Yesterday was a good day. I got out of bed within 10 minutes of waking up, I took a shower, I washed my hair. I put on makeup – and it looked damn good. I took my dogs on a long walk followed by the dog park, enjoying the sunshine and cool November breeze.
I took my dog to the groomer, and while he was there, I ran errands instead of anxiously sitting in my car. I went into Target without having a panic attack. I had a conversation with a stranger without feeling a knot in my stomach. I turned up the radio and sang (terribly) at the top of my lungs. I laughed and smiled – and it was genuine.
For the first time in a long time, I felt like I was finally starting to get better. I felt like everything was going to be okay.
But today...today was not a good day. Yesterday, I felt like I finally took a step forward in mental illness recovery. Today, I felt like I took three steps back. And it made me wonder, “Am I really getting better? What does ‘getting better’ even mean? And how will I know when I get there?”
These are the things we strive to get to when we’re battling mental illness, self-injury, addiction, an eating disorder or any chronic illness. We have this image in our minds of becoming a new person who laughs and smiles all the time, a person who knows how to perfectly handle the difficult things life throws our way. We have this idea that once we’re better, we’ll have it all figured out.
But there’s also the pressure from those around us to keep moving forward, to stay positive, to put one foot in front of the other – and we fear what happens if we take just one single step backward.
To get better – after all – is to keep moving forward. Recovery is about getting better, doing better, being better.
Recovery is messy. It’s complicated. It’s tough. We make mistakes, relapse, and sometimes, take more steps backward than forward. We stumble – even when we do everything we’re supposed to do.
The idea of “getting better” can be overwhelming, and sometimes, we put a lot of pressure on ourselves to get there.
But your recovery is not measured by how many times you make a mistake. It’s not measured by how many times you slip up or relapse. It’s not measured by how many times you let the negative thoughts in your brain win.
Recovery is how you move forward when you feel like you can’t. It’s how you wake up every day, push through the lies your brain tells you and pick up the pieces when everything falls apart. It’s how you reach out for help even when it’s the last thing you want to do. It’s how you do your best every single day – no matter what your best looks like that day. Sometimes, recovery looks like falling on your face but having the courage to get up.
It’s easy to let the weight of other people’s expectations get to you. But this isn’t their recovery journey; it’s yours.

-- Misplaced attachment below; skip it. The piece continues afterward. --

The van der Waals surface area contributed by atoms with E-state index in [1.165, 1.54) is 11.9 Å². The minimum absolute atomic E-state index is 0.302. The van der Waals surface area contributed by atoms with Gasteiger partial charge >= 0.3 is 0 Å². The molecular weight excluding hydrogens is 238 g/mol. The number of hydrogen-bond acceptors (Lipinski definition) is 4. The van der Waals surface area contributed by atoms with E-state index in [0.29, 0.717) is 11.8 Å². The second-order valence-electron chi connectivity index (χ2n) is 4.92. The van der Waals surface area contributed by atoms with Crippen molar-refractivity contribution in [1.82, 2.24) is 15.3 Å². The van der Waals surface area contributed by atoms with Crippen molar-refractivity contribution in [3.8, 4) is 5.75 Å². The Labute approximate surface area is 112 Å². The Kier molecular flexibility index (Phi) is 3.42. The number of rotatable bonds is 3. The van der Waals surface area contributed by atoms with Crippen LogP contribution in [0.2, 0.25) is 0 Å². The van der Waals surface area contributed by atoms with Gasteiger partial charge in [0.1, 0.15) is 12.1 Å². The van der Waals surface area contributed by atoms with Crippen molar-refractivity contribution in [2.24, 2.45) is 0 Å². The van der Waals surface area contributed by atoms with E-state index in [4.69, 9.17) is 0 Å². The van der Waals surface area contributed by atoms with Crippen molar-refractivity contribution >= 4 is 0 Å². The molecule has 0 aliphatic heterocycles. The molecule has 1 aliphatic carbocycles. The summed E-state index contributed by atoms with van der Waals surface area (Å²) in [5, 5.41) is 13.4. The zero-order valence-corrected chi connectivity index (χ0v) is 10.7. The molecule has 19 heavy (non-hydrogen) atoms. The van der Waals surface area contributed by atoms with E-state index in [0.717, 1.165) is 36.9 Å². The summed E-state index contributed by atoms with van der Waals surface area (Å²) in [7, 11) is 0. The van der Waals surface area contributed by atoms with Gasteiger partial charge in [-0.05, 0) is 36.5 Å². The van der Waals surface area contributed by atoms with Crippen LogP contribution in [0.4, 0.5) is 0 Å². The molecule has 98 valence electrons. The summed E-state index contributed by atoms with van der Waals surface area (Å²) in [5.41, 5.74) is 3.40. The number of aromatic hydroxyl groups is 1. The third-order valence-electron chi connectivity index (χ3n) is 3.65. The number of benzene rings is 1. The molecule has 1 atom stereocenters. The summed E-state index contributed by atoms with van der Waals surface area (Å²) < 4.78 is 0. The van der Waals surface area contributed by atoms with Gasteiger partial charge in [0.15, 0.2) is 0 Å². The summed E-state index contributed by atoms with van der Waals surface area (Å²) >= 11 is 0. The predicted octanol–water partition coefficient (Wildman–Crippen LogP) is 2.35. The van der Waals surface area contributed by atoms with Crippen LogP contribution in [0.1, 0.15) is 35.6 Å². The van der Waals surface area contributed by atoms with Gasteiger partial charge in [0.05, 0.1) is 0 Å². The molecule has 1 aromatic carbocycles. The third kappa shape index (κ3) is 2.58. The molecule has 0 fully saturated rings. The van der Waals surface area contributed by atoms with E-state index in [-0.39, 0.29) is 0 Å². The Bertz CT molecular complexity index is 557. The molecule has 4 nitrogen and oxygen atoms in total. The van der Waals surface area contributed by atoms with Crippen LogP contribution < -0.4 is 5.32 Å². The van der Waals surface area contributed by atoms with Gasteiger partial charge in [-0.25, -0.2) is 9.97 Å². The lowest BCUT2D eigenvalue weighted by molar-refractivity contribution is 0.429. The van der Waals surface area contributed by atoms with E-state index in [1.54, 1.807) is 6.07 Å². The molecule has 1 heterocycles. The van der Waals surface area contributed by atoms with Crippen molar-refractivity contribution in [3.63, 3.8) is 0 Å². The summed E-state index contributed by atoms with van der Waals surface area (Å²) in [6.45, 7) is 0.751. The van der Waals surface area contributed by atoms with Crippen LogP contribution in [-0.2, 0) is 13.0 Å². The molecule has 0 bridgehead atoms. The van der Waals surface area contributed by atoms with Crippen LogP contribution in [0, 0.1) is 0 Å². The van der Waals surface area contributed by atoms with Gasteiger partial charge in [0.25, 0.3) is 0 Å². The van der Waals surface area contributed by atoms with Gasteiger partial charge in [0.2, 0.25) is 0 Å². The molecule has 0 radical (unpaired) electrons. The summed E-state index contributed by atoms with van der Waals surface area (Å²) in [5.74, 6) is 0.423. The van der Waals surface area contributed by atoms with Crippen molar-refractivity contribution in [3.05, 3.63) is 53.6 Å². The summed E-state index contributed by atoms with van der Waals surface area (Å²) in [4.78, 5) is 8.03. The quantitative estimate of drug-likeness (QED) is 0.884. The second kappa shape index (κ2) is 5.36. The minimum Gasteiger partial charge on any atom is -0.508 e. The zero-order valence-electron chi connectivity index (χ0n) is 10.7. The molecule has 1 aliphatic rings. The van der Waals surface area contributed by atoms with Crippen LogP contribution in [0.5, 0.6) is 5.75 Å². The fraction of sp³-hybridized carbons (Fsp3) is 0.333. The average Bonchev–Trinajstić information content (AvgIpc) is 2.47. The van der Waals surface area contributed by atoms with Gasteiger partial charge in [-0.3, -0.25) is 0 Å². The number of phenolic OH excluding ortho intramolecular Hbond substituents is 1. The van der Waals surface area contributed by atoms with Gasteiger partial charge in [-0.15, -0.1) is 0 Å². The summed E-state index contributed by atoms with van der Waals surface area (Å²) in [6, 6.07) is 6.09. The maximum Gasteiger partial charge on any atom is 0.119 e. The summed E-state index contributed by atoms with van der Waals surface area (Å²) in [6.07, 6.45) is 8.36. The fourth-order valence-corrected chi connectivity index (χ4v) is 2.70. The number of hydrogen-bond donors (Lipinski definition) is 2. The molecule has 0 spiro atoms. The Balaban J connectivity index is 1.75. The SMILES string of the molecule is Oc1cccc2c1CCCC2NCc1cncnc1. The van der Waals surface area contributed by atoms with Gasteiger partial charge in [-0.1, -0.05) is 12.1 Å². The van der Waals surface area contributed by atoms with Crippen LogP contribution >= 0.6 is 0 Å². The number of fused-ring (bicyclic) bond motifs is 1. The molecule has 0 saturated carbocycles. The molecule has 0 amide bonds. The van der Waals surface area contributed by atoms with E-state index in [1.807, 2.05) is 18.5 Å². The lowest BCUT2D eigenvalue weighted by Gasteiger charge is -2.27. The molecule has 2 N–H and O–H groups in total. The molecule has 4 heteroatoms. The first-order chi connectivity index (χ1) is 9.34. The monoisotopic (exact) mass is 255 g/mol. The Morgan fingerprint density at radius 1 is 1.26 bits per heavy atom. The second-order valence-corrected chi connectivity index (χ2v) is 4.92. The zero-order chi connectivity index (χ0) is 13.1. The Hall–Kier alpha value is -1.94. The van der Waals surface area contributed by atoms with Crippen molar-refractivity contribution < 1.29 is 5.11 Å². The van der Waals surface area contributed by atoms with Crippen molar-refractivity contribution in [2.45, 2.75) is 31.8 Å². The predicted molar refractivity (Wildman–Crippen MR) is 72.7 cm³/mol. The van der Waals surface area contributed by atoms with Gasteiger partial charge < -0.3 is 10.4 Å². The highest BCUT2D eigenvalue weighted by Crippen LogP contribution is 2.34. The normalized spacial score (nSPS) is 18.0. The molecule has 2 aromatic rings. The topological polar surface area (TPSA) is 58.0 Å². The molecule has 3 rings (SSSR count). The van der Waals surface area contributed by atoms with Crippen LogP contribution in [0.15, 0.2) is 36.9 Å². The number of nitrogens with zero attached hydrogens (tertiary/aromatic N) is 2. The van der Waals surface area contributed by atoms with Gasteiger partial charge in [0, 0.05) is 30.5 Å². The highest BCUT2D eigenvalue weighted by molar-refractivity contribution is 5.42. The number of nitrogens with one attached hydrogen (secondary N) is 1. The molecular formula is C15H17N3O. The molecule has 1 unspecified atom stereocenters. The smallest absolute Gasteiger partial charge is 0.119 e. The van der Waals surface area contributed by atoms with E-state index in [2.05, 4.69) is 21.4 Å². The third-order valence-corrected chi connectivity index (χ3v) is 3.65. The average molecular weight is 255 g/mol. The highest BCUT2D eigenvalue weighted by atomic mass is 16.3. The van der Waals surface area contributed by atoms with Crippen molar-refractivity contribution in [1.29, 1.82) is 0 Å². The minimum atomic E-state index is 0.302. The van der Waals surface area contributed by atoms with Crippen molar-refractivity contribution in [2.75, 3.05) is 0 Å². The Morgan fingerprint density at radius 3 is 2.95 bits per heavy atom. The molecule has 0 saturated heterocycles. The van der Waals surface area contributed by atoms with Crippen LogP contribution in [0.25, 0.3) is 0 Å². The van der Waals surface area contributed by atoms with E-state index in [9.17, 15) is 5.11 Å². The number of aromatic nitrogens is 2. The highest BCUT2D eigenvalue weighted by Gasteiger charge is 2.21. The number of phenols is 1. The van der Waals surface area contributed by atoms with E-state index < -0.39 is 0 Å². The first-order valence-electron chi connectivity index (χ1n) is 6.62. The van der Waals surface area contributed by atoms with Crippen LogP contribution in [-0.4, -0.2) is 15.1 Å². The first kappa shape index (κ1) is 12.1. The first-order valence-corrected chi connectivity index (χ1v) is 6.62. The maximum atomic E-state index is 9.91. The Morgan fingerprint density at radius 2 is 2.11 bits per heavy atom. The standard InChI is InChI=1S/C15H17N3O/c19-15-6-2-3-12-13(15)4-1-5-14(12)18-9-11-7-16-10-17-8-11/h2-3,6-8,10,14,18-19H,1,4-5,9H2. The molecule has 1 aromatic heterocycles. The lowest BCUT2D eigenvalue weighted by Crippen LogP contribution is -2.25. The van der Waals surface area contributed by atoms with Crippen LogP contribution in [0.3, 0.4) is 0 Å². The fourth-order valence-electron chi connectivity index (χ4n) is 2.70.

In recovery, you’re allowed to stumble and fall. You’re allowed to make mistakes. You’re allowed to sit on your bathroom floor and cry. You’re allowed to have days when you don’t want to go to therapy or days when you’re tired of all the medication. You’re allowed to have days when you hate the world and you hate this process. You’re allowed to feel those things. Give yourself permission to feel those things.
Go to your therapist and be honest with them even when you’d rather stay home and isolate yourself. Take your medication even when you’re tired or ashamed. Text a friend when you’re hurting even when you feel like you’re being a burden. Listen to the advice of your mental health professionals, and do the things that are hard – especially when they’re hard.
You can have bad days or struggle with dark thoughts while also getting better. You can take a step backward and still be getting better. You can make mistakes or cry in bed while still getting better. You can have a bad day after a week of good days and still be getting better. You can forget to take your meds for a few days and still be getting better. You can relapse and still be getting better. You can take one step forward – even if you just took five steps back – and still be getting better
Recovery isn’t a race; it’s not limited to a set time frame. So let yourself fall, fail, take steps backward, get back up, cry, scream, give up, start over, hate the world, trust the process, keep going. Give yourself time to recover, and know that wherever you are now, you are recovering.
Because you are still here, still fighting, still being brave even when it’s scary, still showing the world that you won’t give up.
We're not doctors, therapists, counselors or mental health professionals. We didn't study psychology in school. But we are a group of people living with mental illness, navigating recovery and learning how to take care of ourselves in the process. And because we know what it's like to do it alone, we believe you shouldn't have to.
Fight for Better Tomorrows was built on the belief that tomorrow can be different. We're here to share our stories and help you navigate recovery so you can fight for better tomorrows, too.